7 ways to manage process variations
How to lose the ball and chain of process variations
One size fits all. It’s an attractive notion for those of us who like the idea of a quick fix. In my experience, however, whether it’s a cap, a pair of socks, or a business process – the likelihood of one mould suiting everyone is seldom the case.
For some organizations, business processes vary by geography, by industry, or due to legal requirements. And yet, good business practice dictates that process standardization can increase efficiency, clarify expectations and optimize productivity.
While standardized processes have been proven to save time and minimize errors, sometimes a cookie-cutter approach to the execution of tasks can cause more problems than it solves.
Expect there to be variations in your processes
Increased globalization and advancements in technology see businesses constantly reinventing themselves. With the universal adoption of e-commerce, even the smallest of companies can now do business with customers and vendors in regions that are removed from their headquarters.
Yet those that take advantage of these types of opportunities are required to deal with a range of variables which inherently conflict with process standardization, and can include country-specific product attributes, customer characteristics, regulations and legislations.
To operate effectively despite these challenges, organizations would do well to start by capturing those variations that differ from their core processes — adaptations of the standard processes that take the relevant variables into account, while still aiming for the same outcome.
For example, a U.S. company that produces food products for domestic use as well as for export to Canada will need a standard process that uses the customary system as a weight unit for the U.S. and a process variation that uses the metric system as a weight unit for Canada.
3 pitfalls to avoid
While the need for a flexible approach to managing process variations is obvious, executing on the requirement is often challenging.
Over time I have seen organizations frequently approach process variations in one of the following three ways:
• Create high-level standard processes: Standard processes are defined only at a high level and aren’t functional as practical guidance. This situation is often found in newly-founded companies.
• Create mega-processes: Often encountered during change initiatives and in technical teams, this scenario involves the meticulous, detailed documenting of every possible process variation. Due to the complexity of the documentation, this system often fails.
• Create individual process variations: In more mature organizations, management often allows this approach, which leads to siloed processes and process sprawl. It compromises the organization’s ability to change and complicates administration.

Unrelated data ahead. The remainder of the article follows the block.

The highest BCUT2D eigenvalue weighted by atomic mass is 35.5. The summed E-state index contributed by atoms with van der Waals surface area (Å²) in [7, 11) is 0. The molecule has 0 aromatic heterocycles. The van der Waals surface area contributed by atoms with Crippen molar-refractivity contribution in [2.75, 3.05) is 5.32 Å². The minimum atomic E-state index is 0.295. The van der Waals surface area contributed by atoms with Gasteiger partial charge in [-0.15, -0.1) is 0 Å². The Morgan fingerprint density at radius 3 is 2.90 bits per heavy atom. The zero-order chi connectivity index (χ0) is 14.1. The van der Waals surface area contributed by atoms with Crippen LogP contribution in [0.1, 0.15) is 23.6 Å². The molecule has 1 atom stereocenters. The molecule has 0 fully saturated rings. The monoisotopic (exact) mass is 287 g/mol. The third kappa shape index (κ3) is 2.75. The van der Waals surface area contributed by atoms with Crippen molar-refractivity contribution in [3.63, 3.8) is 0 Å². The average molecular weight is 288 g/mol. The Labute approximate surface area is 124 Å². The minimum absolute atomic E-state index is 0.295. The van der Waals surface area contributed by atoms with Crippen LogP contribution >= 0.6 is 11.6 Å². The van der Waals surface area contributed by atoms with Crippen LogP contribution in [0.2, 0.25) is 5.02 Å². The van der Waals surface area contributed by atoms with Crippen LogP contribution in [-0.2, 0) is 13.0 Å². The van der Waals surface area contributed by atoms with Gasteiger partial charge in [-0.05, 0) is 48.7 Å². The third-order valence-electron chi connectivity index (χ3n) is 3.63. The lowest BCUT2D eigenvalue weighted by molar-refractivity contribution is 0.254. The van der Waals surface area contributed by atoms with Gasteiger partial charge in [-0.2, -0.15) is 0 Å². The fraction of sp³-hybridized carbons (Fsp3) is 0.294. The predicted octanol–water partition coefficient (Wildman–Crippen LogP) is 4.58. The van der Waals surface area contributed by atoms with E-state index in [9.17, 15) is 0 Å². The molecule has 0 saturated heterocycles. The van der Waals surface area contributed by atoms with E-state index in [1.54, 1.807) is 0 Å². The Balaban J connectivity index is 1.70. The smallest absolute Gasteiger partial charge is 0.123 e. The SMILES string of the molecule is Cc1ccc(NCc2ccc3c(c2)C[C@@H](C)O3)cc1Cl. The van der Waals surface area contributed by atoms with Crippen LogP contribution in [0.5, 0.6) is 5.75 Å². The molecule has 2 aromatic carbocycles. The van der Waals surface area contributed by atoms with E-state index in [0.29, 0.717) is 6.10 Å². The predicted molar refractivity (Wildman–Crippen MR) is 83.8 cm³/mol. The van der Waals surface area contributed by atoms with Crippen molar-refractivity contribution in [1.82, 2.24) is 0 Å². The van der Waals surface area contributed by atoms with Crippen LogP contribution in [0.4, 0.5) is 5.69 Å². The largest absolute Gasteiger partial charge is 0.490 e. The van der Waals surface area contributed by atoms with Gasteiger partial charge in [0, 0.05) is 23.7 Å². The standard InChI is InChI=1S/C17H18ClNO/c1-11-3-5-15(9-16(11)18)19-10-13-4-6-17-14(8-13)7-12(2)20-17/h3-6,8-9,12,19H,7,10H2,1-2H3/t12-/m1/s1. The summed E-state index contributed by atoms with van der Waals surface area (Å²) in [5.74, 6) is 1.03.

Clearly, these three methods fail to deliver the efficiency, productivity and visibility organizations are looking to achieve with process standardization.
7 ways to effectively manage process variations
It is possible for organizations to effectively handle their need for variations outside of their core processes. Here are seven steps to keep in mind:
1. Create a global standard process as a foundation for all variations. With a centralized governance team that consists of global process owners, you can use global processes as benchmarks against which the variations can be measured.
2. Establish local variations where necessary. Local process variations can be created by process variant experts, who must ensure their differences are highlighted against the standard processes.
3. Ensure all process variations are visible. All variations on every process need to be carefully reviewed and compared to standard processes.
4. Make sure teams have easy access to the relevant variations. Leverage a platform that automatically routes teams to those process variations that apply to their business unit, location or other characteristic. Alternatively, provide a list from which they can select the relevant variations.
5. Notify owners of process variations or changes to the standard processes. They can review the changes and either incorporate them into their specific variations or reverse them and keep their variations unchanged.
6. Implement global reporting. Global process owners can review and consequently reject or approve variations.
7. Gather and analyze cost and time data. With this information, you can compare the effectiveness of process variations against standard processes, and determine their efficiency.
Let tech do the heavy lifting
With the help of a robust process variant management solution, it is possible to manage process variations well. Your software should provide a centralized hub where standard processes are stored and from where variations can be created, and automatic routing points users to the process variations that are most relevant to them.
In addition, a process management platform that has tracking, comparison and reporting capabilities enables you to measure the expense and time associated with process variations. This gives you and your executive decision makers a solid understanding of where you can make improvements and eliminate waste.
As organizations hurtle along the highway of change and globalization, the shortcomings of painting all processes with the same brush become very clear, very quickly. By anticipating and preparing for process variations, business teams can meet operational demands and exceed expectations in an ever-expanding international marketplace.